Call of Poetry

Because Poetry is Meant to be Read Aloud

Tag: kipling

Tommy

This Kipling poem is one that I’ve memorized off and on, and one of the first I tumbled into (I think “The ‘Eathen” was the first)  in the process of discovering Kipling as a poet. It too would have been fitting for Memorial day, and no, I wasn’t going to wait for veterans day.

The accent is horrible, but trying to read it as actually written pushes you halfway there anyway. Might as well go with it.

TOMMY

Rudyard Kipling

I went into a public-‘ouse to get a pint o’ beer,
The publican ‘e up an’ sez, “We serve no red-coats here.”
The girls be’ind the bar they laughed an’ giggled fit to die,
I outs into the street again an’ to myself sez I:
  O it’s Tommy this, an’ Tommy that, an’ “Tommy, go away”;
  But it’s “Thank you, Mister Atkins”, when the band begins to play,
  The band begins to play, my boys, the band begins to play,
  O it’s “Thank you, Mister Atkins”, when the band begins to play.

I went into a theatre as sober as could be,
They gave a drunk civilian room, but ‘adn’t none for me;
They sent me to the gallery or round the music-‘alls,
But when it comes to fightin’, Lord! they’ll shove me in the stalls!
  For it’s Tommy this, an’ Tommy that, an’ “Tommy, wait outside”;
  But it’s “Special train for Atkins” when the trooper’s on the tide,
  The troopship’s on the tide, my boys, the troopship’s on the tide,
  O it’s “Special train for Atkins” when the trooper’s on the tide.

Yes, makin’ mock o’ uniforms that guard you while you sleep
Is cheaper than them uniforms, an’ they’re starvation cheap;
An’ hustlin’ drunken soldiers when they’re goin’ large a bit
Is five times better business than paradin’ in full kit.

  Then it’s Tommy this, an’ Tommy that, an’ “Tommy, ‘ow’s yer soul?”
  But it’s “Thin red line of ‘eroes” when the drums begin to roll,
  The drums begin to roll, my boys, the drums begin to roll,
  O it’s “Thin red line of ‘eroes” when the drums begin to roll.

We aren’t no thin red ‘eroes, nor we aren’t no blackguards too,
But single men in barricks, most remarkable like you;
An’ if sometimes our conduck isn’t all your fancy paints,
Why, single men in barricks don’t grow into plaster saints;

  While it’s Tommy this, an’ Tommy that,
     an’ “Tommy, fall be’ind”,
  But it’s “Please to walk in front, sir”,
     when there’s trouble in the wind,
  There’s trouble in the wind, my boys,
     there’s trouble in the wind,
  O it’s “Please to walk in front, sir”,
     when there’s trouble in the wind.

You talk o’ better food for us, an’ schools, an’ fires, an’ all:
We’ll wait for extry rations if you treat us rational.
Don’t mess about the cook-room slops, but prove it to our face
The Widow’s Uniform is not the soldier-man’s disgrace.

  For it’s Tommy this, an’ Tommy that, an’ “Chuck him out, the brute!”
  But it’s “Saviour of ‘is country” when the guns begin to shoot;
  An’ it’s Tommy this, an’ Tommy that, an’ anything you please;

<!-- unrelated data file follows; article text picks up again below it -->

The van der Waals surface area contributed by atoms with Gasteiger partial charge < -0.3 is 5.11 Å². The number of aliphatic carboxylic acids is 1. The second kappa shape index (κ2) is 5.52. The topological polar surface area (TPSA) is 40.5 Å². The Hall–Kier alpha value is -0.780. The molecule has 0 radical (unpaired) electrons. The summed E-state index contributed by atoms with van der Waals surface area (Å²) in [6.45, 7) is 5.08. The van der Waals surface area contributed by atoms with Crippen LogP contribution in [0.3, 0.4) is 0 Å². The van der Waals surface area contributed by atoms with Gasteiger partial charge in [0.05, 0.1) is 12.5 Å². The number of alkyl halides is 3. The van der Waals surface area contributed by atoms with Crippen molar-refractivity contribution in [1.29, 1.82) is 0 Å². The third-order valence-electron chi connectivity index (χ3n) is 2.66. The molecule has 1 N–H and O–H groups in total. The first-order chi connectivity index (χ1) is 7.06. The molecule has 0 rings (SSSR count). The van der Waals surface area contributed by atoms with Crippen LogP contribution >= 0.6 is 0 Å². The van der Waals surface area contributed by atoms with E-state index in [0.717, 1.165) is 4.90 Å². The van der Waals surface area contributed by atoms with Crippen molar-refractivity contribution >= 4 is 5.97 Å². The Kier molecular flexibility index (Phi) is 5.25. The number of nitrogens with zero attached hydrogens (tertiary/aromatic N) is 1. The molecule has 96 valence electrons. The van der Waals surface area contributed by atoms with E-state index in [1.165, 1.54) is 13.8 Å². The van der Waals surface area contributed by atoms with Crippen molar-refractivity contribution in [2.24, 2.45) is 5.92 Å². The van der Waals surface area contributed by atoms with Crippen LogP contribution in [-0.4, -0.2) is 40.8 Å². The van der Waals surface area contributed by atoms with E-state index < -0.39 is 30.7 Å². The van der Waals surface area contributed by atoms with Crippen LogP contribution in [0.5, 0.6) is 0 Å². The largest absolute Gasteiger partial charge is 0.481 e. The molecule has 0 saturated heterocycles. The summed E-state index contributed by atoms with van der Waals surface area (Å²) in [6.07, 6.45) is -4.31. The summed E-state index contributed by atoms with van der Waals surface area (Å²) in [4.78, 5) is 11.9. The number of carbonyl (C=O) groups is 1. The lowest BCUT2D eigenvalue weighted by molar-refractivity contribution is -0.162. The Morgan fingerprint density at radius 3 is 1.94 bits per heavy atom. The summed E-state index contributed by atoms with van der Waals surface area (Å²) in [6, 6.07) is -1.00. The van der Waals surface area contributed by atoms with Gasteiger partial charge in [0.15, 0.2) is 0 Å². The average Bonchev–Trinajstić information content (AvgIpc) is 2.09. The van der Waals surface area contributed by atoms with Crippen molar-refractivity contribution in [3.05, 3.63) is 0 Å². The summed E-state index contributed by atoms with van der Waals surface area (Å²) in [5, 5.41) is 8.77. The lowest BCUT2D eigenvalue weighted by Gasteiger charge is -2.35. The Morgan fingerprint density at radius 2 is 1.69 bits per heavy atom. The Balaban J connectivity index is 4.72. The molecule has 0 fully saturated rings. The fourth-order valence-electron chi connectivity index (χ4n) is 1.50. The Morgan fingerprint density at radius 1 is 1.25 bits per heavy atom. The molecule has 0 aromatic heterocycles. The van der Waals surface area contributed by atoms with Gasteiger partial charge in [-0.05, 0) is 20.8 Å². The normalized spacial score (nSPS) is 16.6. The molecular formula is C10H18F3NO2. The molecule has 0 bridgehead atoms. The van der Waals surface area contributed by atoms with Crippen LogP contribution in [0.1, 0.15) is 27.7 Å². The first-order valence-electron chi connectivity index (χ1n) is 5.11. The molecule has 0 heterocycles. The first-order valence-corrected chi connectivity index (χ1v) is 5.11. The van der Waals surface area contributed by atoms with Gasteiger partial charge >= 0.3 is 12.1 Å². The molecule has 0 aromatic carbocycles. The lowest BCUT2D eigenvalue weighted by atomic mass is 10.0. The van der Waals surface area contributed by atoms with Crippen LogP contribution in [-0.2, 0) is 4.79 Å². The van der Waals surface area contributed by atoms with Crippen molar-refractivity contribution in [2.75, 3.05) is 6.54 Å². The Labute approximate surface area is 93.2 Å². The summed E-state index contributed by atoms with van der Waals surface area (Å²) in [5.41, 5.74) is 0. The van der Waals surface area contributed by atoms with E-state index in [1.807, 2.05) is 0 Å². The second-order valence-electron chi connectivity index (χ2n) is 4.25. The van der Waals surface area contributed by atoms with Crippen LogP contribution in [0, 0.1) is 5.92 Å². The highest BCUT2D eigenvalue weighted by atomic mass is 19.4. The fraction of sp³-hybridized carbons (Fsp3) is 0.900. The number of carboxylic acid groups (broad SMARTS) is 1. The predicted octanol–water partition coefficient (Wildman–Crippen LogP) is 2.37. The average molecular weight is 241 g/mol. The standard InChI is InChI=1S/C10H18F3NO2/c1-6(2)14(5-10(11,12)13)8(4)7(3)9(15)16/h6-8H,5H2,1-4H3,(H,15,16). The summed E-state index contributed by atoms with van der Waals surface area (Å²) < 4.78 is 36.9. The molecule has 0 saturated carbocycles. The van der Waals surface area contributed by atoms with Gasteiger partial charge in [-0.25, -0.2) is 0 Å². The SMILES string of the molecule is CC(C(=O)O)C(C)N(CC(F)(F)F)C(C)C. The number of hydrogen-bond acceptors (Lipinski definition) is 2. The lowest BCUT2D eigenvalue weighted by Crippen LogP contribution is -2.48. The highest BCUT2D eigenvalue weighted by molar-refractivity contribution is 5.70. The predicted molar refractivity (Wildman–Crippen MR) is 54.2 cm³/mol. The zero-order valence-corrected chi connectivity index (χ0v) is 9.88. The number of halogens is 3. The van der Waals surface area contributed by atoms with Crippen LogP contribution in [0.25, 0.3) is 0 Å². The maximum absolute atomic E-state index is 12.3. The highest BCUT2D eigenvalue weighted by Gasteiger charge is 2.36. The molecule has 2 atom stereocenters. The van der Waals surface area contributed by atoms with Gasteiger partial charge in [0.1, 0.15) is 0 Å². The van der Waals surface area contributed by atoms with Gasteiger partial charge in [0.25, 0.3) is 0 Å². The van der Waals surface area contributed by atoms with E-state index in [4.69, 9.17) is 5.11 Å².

An’ Tommy ain’t a bloomin’ fool—you bet that Tommy sees

Cells

I first ran into this poem while reading an early, collected version of Pournelle’s “Falkenberg” mercenary stories set in a future “CoDominium”. This is much earlier in the same timeline as the classic first contact science fiction novel “Mote in Gods Eye”.

Needless to say – Kipling was well aware that soldiers were hardly saints. 

Cells

by Rudyard Kipling

I’ve a head like a concertina: I’ve a tongue like a button-stick:
I’ve a mouth like an old potato, and I’m more than a little sick,
But I’ve had my fun o’ the Corp’ral’s Guard: I’ve made the cinders fly,
And I’m here in the Clink for a thundering drink
and blacking the Corporal’s eye.
With a second-hand overcoat under my head,
And a beautiful view of the yard,
O it’s pack-drill for me and a fortnight’s C.B.
For “drunk and resisting the Guard!”
Mad drunk and resisting the Guard —
‘Strewth, but I socked it them hard!
So it’s pack-drill for me and a fortnight’s C.B.
For “drunk and resisting the Guard.”

I started o’ canteen porter, I finished o’ canteen beer,
But a dose o’ gin that a mate slipped in, it was that that brought me here.
‘Twas that and an extry double Guard that rubbed my nose in the dirt;
But I fell away with the Corp’ral’s stock
and the best of the Corp’ral’s shirt.

I left my cap in a public-house, my boots in the public road,
And Lord knows where, and I don’t care, my belt and my tunic goed;
They’ll stop my pay, they’ll cut away the stripes I used to wear,
But I left my mark on the Corp’ral’s face, and I think he’ll keep it there!

My wife she cries on the barrack-gate, my kid in the barrack-yard,
It ain’t that I mind the Ord’ly room — it’s ~that~ that cuts so hard.
I’ll take my oath before them both that I will sure abstain,
But as soon as I’m in with a mate and gin, I know I’ll do it again!
With a second-hand overcoat under my head,
And a beautiful view of the yard,
Yes, it’s pack-drill for me and a fortnight’s C.B.
For “drunk and resisting the Guard!”
Mad drunk and resisting the Guard —
‘Strewth, but I socked it them hard!
So it’s pack-drill for me and a fortnight’s C.B.
For “drunk and resisting the Guard.”

Gentlemen Rankers

The term “Gentleman Ranker” applies to an enlisted man who is a former officer, or was born into sufficient wealth or prestige that he could have been an officer.